Basil Trying to Go to Seed Too Early

skycladJuly 17, 2013

Hello to all plant lovers...!
I have a question regarding something that has happened to me for years now, and am wondering if I can do anything about it. It's regarding Basil plants trying to go to seed far too early..........sometimes within a week of planting in the ground! Am I doing something wrong, or is this just what Basil does?? Like I said earlier, this has been the case for YEARS when I plant this lovely herb. My girlfriend says I'd better keep it cut back or it will go to seed and then die.. Is this correct?
I would welcome any information anyone might have on this subject.... Thanks in advance for any info you can provide..!

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zzackey(8b GA)

My basil loves to go to seed. That is it's mission in life. To go to seed and die. It takes almost daily pruning for me to stay on top. It seeds like crazy! I would let one or two go to seed for next year's seeds and trades.

    Bookmark   July 17, 2013 at 7:35PM
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balloonflower(5b Denver CO, HZ 5-6, Sunset 2b)

As Zackey stated--it's basil's mission in life to go to seed then die. It's an annual, that's what it does. Some varieties bolt faster than others (Thai basil is notorious for fast flowering).

Some bolting may be weather related, some may be crowding, moisture, whatever related. Potted basils will generally try to bolt faster than in-ground. When you state that your plants try to flower within a week of planting, I'm assuming you're buying starts from a store. If they've been in their pot for too long and the roots don't have enough room, the silly little plants decide they have no more room to grow, so they must flower and complete their cycle.

Your girlfriend is correct--continual harvest and pinching will prolong the life of the plant, encouraging more leaf production and bushing, and honestly keep it healthier overall. Sounds like you're doing what you need to be doing.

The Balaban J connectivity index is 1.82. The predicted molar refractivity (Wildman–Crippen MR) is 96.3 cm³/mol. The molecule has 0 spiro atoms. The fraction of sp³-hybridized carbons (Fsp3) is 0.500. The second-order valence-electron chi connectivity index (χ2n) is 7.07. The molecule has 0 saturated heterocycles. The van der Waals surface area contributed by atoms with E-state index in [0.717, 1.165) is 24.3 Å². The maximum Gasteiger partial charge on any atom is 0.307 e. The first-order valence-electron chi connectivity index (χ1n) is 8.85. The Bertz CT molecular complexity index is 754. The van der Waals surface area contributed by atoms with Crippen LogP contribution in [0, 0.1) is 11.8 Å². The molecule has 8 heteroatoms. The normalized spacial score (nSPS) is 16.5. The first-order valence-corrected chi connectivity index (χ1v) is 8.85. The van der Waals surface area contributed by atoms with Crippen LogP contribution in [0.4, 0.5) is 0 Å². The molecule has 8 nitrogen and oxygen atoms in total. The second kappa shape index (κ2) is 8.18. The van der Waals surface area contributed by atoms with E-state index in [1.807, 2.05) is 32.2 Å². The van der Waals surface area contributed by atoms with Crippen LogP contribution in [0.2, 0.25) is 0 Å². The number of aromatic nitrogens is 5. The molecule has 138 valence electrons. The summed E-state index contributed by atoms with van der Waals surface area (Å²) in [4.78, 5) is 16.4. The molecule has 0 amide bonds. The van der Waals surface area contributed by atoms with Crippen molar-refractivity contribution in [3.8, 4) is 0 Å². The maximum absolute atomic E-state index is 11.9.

Bookmark   July 17, 2013 at 11:31PM
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skyclad

Thank you both very much for the responses to this question.. Sounds like the "going to seed" issue is quite normal and obviously necessary for the continuation of the species.. Had not factored in the time spent in pots before I bought the plant!
Thanks again,
S

    Bookmark   July 23, 2013 at 6:27PM
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seysonn(8a WA/HZ 1)

Actually, basil(especially Asian/Thai varieties) are nice flowering plants, like salvia. Sometime I plant them in pots along with miniature hot peppers ...and regular flowers.

    Bookmark   July 24, 2013 at 1:54PM
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chervil2(z5 MA)

In general basil confined in pots will go to seed faster than that grown in the ground. You could save some mature seed and plant your own seedlings.

    Bookmark   July 25, 2013 at 8:33PM
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skyclad

Wanted to let all of you know that I now have my scissors out near the basil plants in the garden and elsewhere near the pots.. I'm a seed trimming fool after reading your posts and I certainly don't want them to die anytime soon.......because there is so much Pesto to make, and so little time........until next year that is..:)
Thanks to all of you for your help on this..

    Bookmark   July 25, 2013 at 8:55PM
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seysonn(8a WA/HZ 1)

There is a simple solution: PINCH BACK AND EAT.
isn't that why we grow basil? Unless you wan it as an ornament plant , then LET IT BLOOM !. It will look even better with flowers.

    Bookmark   July 26, 2013 at 7:07AM
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links272(7A)

I have to agree with all you guys. It took time to get used to cutting back plants. I didn't realize this was necessary to help a plant max out its potential. I too am growing Thai/Cinnamon Basil for its ornamental value only. It flowers are great looking. Also growing sweet, Genovese, lemon, lime and purple basil. Can't forget about all my other friends.......sage, pinapple sage, oregano, parsley, rau rum, rosemary, sweet marjoram, thyme, several veggies and some cool flowers as well. Rambling......but fun!

    Bookmark   July 26, 2013 at 5:40PM
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CarloMartin947

If you buy quality basil plants, they will not bolt within a week.It should be at least a month. Many nurseries will sell plants that have become root-bound, and these are really useless. If you must buy plants, look for small ones that have deep green leaves with no yellowing. Gently tap the plant out of the pot to inspect the roots. If they are tightly filling all the space inside the pot, forget it. It's much better to grow from seed, as has been said here already.

Here is a link that might be useful: Alan Chadwick

    Bookmark   August 20, 2013 at 5:47PM
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